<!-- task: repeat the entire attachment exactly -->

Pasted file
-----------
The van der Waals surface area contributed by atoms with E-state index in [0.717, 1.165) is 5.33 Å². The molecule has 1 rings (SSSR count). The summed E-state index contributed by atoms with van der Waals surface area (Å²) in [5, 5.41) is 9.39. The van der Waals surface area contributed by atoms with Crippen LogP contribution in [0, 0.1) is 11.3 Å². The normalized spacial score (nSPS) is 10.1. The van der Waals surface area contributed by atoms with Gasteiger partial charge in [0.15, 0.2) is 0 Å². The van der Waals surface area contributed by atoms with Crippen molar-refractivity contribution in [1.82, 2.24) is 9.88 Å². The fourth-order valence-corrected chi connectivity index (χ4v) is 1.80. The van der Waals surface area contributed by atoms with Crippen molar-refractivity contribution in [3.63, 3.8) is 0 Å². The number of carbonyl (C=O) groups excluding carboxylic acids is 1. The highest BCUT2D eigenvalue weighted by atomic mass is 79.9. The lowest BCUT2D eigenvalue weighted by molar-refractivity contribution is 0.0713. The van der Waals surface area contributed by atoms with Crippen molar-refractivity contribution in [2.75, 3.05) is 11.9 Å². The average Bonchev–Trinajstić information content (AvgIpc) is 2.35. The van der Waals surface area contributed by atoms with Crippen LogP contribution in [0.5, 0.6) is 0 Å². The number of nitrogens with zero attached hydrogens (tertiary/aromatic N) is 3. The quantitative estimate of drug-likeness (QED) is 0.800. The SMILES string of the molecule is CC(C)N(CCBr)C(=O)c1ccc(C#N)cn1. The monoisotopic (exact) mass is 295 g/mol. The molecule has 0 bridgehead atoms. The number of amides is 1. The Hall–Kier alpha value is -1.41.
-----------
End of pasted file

The van der Waals surface area contributed by atoms with E-state index in [0.717, 1.165) is 5.33 Å². The molecule has 1 rings (SSSR count). The summed E-state index contributed by atoms with van der Waals surface area (Å²) in [5, 5.41) is 9.39. The van der Waals surface area contributed by atoms with Crippen LogP contribution in [0, 0.1) is 11.3 Å². The normalized spacial score (nSPS) is 10.1. The van der Waals surface area contributed by atoms with Gasteiger partial charge in [0.15, 0.2) is 0 Å². The van der Waals surface area contributed by atoms with Crippen molar-refractivity contribution in [1.82, 2.24) is 9.88 Å². The fourth-order valence-corrected chi connectivity index (χ4v) is 1.80. The van der Waals surface area contributed by atoms with Crippen molar-refractivity contribution in [3.63, 3.8) is 0 Å². The number of carbonyl (C=O) groups excluding carboxylic acids is 1. The highest BCUT2D eigenvalue weighted by atomic mass is 79.9. The lowest BCUT2D eigenvalue weighted by molar-refractivity contribution is 0.0713. The van der Waals surface area contributed by atoms with Crippen molar-refractivity contribution in [2.75, 3.05) is 11.9 Å². The average Bonchev–Trinajstić information content (AvgIpc) is 2.35. The van der Waals surface area contributed by atoms with Crippen LogP contribution in [0.5, 0.6) is 0 Å². The number of nitrogens with zero attached hydrogens (tertiary/aromatic N) is 3. The quantitative estimate of drug-likeness (QED) is 0.800. The SMILES string of the molecule is CC(C)N(CCBr)C(=O)c1ccc(C#N)cn1. The monoisotopic (exact) mass is 295 g/mol. The molecule has 0 bridgehead atoms. The number of amides is 1. The Hall–Kier alpha value is -1.41.